In the evening we both wore Yellow Eyed shirts and once again there were numerous comments on our attire - it seems that guessing what we would wear had become a new game for the other passengers.
The following day we made an early start leaving on the Zodiacs at 08:00 to hike up through the forest and scrub to the top of the cliffs at South West Cape to see the Shy Mollymawk colony. After breakfast, while getting ready to depart, a Yellow Eyed swam past our cabin window as if to say good morning. The weather looked reasonable but a little damp as we set off.
The climb was slow and fairly tiring, especially as some members of the group kept losing touch with those in front and thus getting off the best route. There is no track - we just had to make our way through the undergrowth as best we could. The ascent took about an hour or so altogether and we arrived at the top a little after 10:00 to see the mollymawks flying about above and below us. We spent an hour or so just sitting at the top of the cliff where the birds would fly immediately above our heads and land close by. The size and agility of the birds is quite astonishing. However, they do seem sometimes to have trouble with landing. We watched a particular bird trying to land and greet his partner. He must have made at least a dozen abortive attempts before finally making a successful approach. The mollymawks are able to hover stationarily in the wind above their nests and bring in their wings so that they just stall and drop to the ground. However, if there is too much wind, then they cannot stall. It is particularly interesting to watch how they change the shape of their wings as they come in to land and use their feet as air brakes. It seems they know quite a lot about aerodynamics!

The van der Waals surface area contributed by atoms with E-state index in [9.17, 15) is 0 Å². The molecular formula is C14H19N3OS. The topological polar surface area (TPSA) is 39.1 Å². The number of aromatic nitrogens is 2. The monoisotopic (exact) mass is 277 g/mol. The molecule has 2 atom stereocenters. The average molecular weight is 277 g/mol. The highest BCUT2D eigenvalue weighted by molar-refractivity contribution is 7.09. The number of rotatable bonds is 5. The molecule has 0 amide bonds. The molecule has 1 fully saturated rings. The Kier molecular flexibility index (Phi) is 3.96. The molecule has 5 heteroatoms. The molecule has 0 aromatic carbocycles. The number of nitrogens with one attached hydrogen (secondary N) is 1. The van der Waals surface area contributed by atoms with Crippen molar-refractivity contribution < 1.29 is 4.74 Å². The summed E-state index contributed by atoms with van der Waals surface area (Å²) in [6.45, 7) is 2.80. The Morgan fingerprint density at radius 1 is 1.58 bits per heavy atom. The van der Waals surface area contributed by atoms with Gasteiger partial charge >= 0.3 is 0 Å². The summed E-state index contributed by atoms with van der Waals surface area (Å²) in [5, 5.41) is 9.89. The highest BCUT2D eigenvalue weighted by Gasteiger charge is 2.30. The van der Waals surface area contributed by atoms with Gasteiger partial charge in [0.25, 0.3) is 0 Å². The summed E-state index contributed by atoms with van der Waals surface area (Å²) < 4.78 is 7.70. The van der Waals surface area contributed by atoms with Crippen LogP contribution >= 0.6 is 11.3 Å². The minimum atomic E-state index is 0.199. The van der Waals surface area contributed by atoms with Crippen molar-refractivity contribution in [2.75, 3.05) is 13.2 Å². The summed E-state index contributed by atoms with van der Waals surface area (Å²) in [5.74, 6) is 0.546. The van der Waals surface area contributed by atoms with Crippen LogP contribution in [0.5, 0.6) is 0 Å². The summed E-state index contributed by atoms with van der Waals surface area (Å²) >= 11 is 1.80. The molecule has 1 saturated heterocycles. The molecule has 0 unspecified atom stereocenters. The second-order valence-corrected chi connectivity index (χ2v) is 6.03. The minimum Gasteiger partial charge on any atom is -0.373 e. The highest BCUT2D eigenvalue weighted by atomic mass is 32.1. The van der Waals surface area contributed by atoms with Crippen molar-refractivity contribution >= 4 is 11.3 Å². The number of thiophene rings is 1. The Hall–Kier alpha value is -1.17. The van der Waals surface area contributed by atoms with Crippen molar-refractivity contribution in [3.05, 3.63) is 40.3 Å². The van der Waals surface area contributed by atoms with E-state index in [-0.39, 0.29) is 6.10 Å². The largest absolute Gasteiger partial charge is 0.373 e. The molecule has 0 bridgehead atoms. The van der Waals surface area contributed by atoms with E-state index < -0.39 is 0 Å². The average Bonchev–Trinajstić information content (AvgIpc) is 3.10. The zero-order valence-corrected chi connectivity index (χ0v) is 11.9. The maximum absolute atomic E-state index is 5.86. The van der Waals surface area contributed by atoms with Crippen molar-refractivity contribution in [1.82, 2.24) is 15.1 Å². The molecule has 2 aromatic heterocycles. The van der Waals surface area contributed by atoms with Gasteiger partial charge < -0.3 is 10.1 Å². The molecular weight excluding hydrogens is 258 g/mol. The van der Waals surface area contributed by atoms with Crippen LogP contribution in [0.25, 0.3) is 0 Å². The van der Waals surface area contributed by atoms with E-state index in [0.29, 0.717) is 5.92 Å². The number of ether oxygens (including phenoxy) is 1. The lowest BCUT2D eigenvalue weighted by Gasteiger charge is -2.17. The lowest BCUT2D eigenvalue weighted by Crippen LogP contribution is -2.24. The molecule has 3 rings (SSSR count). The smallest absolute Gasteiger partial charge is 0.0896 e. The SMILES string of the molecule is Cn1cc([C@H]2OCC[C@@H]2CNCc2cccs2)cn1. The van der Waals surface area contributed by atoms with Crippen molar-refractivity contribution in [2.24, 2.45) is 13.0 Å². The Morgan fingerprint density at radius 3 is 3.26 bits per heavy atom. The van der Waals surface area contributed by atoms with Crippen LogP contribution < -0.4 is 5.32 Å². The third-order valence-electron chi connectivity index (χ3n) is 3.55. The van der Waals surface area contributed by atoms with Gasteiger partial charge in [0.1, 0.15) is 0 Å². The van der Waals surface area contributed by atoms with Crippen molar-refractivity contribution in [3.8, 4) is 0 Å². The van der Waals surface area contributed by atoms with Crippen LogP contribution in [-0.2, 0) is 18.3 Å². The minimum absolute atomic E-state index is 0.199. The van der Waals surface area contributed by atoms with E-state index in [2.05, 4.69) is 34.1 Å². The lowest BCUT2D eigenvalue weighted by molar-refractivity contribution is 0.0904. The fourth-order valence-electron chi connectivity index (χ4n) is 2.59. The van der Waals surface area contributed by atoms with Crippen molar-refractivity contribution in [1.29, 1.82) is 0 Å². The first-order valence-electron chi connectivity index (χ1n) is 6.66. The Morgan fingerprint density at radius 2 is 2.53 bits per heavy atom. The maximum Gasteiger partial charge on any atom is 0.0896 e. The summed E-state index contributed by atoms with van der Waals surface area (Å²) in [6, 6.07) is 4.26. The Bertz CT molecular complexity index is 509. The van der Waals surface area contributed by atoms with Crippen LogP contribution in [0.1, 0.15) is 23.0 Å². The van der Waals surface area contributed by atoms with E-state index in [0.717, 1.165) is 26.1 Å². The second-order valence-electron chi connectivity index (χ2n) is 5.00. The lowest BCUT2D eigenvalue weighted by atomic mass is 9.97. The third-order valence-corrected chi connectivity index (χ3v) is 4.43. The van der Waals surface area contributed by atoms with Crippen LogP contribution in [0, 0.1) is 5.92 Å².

Whilst we were at the top of the cliff we also watched a pair of Light-Mantled Sooty Albatrosses doing a 'synchronised fly'. Apparently this is part of their courting procedure; it was certainly beautiful to watch.
We next went to see a Wandering Albatross sitting on its nest. The bird was quite still and seemed quite unaffected by all the attention the people were paying it. We had our lunch by the Wanderer and then had a rest before starting a slow descent. It was so peaceful and calm just sitting in the tussock grass enjoying the scenery, some of us just dozed off! At the bottom we saw a group of Skuas which I decided to photograph. Once I approached them (keeping a good 5m distance) they decided to come to investigate me so I was able to get some closer shots. Before long seven Skuas had gathered around and other members of the group joined us to take more photographs. The Skuas were very curious and came right up to us. Fred in particular was lucky enough to get one Skua to peck the lens of his video camera. He showed the footage later and it looked very good.